“I have been a prostitute since I was 13 years. I’m in my mid-30s now. At some point, I had to accept my fate and continue with my new line of business. I was also one of those who made sure that the clients were satisfied with my service.
“I told all the clients how lovely it is to see them, how happy I am to be with them, and how they are my favourite clients. I also tried to make myself happy too. The truth is, I was very happy to see their money, and I was also very pleased to see them leave me alone after our sessions.
“I always told them thanks for the money so I can survive another day, even though I was not happy with the miserable job, but I was never ready and willing to get out of it, because I was often told by clients that my service was awesome and perfect. The clients wondered if there were actually some real, hot feelings between us.
“Many of my clients send messages to me, thanking me for the experience. And I never even remembered what had happened. I felt like a robot every day. But it seemed like I was really good at what I was doing.
“The clients didn’t know that I was always on drugs because I hid them so well. I became very addicted to painkillers and benzodiazepines to handle the inhumane working conditions.
“After every service and I’m paid, I would just sit on my bed, looking at the money, focusing on it, counting my savings every day to keep myself motivated, and counting how much more I would have to save to retire. To never return, to leave and to forget all that had happened in prostitution and erase every single detail of my past.
“I was one of those who never had any choice. At times I tried to get out of prostitution, but I realized my mental health and emotions had been extremely shattered all my life.
“My self-esteem was very low, starting from my experience of childhood abuse, which continued into adulthood, a never-ending cycle. I had no education whatsoever. No work experience in any other industry than the sex industry.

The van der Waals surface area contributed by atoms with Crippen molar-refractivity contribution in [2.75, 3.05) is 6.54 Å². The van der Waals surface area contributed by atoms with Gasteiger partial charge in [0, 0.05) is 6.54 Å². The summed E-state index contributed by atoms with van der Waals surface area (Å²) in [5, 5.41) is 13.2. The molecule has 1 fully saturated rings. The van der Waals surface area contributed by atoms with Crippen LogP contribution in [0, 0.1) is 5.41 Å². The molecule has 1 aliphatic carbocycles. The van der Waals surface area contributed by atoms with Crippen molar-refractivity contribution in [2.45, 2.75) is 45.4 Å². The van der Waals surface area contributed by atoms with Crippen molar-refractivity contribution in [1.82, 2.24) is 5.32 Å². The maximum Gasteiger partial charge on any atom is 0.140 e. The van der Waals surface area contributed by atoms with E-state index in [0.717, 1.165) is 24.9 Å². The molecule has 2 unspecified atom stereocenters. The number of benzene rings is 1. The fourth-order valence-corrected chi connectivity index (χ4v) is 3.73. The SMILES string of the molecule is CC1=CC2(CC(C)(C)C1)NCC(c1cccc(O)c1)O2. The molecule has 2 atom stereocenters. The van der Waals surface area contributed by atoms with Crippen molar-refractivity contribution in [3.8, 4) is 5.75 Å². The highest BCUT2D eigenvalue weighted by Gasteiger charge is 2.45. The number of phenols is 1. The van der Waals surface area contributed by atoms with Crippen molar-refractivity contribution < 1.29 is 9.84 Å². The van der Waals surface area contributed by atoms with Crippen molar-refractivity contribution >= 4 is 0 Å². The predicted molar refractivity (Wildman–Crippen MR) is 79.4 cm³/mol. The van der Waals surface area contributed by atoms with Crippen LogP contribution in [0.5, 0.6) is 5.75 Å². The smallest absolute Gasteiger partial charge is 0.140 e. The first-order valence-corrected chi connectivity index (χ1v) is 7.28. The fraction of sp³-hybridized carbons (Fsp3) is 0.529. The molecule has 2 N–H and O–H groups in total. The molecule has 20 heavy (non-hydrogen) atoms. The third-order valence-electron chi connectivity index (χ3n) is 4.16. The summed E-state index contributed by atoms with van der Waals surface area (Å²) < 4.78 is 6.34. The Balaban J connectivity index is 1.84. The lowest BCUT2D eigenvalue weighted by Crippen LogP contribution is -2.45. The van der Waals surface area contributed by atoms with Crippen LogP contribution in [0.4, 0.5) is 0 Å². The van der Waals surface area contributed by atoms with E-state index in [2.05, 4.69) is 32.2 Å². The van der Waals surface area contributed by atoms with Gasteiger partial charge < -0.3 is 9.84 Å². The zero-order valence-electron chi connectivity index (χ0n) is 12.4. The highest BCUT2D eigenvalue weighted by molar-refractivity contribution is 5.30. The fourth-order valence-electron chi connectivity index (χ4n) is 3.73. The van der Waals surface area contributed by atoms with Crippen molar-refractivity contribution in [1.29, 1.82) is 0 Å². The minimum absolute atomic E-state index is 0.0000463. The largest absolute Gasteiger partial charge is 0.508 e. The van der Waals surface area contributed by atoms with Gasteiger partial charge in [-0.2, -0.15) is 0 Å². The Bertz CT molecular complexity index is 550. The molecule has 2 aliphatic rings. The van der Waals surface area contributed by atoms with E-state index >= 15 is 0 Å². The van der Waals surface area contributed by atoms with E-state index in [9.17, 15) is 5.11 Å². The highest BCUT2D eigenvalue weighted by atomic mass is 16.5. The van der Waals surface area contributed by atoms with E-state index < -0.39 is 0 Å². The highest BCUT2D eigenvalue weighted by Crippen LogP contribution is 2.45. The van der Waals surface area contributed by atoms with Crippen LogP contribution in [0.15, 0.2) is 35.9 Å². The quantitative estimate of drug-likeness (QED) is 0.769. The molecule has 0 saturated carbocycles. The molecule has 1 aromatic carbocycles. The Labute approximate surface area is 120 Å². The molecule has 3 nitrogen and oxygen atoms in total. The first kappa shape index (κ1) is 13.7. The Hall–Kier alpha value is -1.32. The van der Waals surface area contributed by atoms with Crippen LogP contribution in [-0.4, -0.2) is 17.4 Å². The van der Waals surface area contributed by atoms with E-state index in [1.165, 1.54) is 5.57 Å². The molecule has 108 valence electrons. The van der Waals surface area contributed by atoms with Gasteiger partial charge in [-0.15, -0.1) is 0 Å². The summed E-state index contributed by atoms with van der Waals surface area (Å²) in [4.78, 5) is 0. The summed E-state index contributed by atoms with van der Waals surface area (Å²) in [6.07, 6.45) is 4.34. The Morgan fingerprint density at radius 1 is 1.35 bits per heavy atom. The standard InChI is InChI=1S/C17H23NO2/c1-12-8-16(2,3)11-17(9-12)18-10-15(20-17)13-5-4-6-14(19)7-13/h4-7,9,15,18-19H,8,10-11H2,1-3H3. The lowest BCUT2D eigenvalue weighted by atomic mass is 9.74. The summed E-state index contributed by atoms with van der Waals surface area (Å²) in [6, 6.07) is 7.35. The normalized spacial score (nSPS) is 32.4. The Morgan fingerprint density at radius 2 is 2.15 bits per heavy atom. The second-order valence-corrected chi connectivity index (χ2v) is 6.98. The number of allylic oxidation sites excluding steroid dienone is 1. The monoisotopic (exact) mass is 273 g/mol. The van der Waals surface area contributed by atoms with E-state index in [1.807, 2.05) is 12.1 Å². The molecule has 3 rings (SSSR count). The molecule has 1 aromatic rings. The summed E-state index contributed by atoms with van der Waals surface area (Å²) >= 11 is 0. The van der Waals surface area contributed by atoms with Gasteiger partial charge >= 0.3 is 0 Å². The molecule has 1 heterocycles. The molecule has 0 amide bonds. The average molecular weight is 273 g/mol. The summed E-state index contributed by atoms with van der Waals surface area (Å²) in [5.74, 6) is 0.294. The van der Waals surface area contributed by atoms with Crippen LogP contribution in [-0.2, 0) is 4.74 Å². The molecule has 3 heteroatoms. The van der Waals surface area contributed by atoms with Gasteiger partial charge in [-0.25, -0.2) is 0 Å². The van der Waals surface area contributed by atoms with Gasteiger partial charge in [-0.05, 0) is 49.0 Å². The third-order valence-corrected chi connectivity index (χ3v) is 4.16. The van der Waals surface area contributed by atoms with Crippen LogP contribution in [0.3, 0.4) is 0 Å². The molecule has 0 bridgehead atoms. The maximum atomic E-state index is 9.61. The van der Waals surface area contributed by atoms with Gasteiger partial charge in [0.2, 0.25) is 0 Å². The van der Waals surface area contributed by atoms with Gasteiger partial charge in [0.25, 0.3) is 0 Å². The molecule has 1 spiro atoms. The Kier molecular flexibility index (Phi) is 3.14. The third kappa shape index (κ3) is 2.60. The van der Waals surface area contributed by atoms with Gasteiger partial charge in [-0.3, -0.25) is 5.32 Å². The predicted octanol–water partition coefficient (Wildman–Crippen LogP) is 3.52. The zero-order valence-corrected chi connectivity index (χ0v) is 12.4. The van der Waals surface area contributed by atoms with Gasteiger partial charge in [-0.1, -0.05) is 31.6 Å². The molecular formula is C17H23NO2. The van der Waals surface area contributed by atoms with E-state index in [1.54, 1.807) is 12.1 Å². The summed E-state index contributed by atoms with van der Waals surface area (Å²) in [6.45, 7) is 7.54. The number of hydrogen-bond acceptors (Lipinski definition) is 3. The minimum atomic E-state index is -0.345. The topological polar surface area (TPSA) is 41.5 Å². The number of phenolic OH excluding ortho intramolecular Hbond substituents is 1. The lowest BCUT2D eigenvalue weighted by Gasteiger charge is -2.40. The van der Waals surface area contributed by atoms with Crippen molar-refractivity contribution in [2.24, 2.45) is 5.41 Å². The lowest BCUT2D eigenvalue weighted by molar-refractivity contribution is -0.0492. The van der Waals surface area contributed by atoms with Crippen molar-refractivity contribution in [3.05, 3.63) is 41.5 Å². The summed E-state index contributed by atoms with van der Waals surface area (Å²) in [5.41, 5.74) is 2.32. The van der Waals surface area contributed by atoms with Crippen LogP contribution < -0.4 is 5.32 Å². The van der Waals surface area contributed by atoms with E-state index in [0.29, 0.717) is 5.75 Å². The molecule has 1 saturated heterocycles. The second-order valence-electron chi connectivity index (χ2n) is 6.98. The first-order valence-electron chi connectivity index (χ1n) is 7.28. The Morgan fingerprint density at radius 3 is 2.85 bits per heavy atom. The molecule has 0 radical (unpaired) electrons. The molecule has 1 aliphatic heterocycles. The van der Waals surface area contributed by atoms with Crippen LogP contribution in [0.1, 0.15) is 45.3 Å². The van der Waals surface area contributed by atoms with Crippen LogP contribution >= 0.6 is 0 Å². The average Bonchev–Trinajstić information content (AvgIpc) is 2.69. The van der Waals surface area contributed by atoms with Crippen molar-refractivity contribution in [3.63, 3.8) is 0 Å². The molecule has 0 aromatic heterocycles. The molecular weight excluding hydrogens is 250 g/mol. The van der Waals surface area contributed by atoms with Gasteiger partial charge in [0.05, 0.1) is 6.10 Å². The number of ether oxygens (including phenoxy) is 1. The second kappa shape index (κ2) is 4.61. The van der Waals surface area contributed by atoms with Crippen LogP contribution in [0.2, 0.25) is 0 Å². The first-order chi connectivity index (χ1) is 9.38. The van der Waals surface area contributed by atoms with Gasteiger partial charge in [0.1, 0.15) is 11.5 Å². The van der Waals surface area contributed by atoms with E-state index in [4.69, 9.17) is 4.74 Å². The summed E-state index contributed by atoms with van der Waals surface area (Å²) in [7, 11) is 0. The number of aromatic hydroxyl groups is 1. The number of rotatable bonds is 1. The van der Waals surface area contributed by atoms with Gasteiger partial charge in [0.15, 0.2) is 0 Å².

“While in the house of prostitutes, I had given birth to a baby girl whose father never cared about. I took a decision on my beloved child, never to ruin her life as I was slowly ruining mine. I know as a matter of fact that I have ruined her life with my kind of lifestyle. All I focused on every minute of my life, was to get the motivation to go on alive, to breathe, because I saw no escape in prostitution.
“There is so much disrespect in the world for prostitutes. This is how it is for those of us, who didn’t choose this lifestyle out of pleasure. Whose choices were extremely limited ever since we were children. The children who were always told we are not worth anything. We are lonely. We are ashamed, and we feel like prostitution is all we have to do to survive because no one will accept us.
“Quitting prostitution is not the challenge, the problem is that prostitutes are marginalised and are too scared to speak out their human rights. Whenever we tell people about our struggles in the sex industry, they judge us, criticize and condemn us. But they fail to see that it was never the dream choice for us.
“I am trying hard to quit prostitution gradually, but I appeal that people should recognize that anywhere, all around the world, prostitutes are human beings who exist too. We are just trying to survive from day to day, with our health issues, our addictions and our daily struggles.”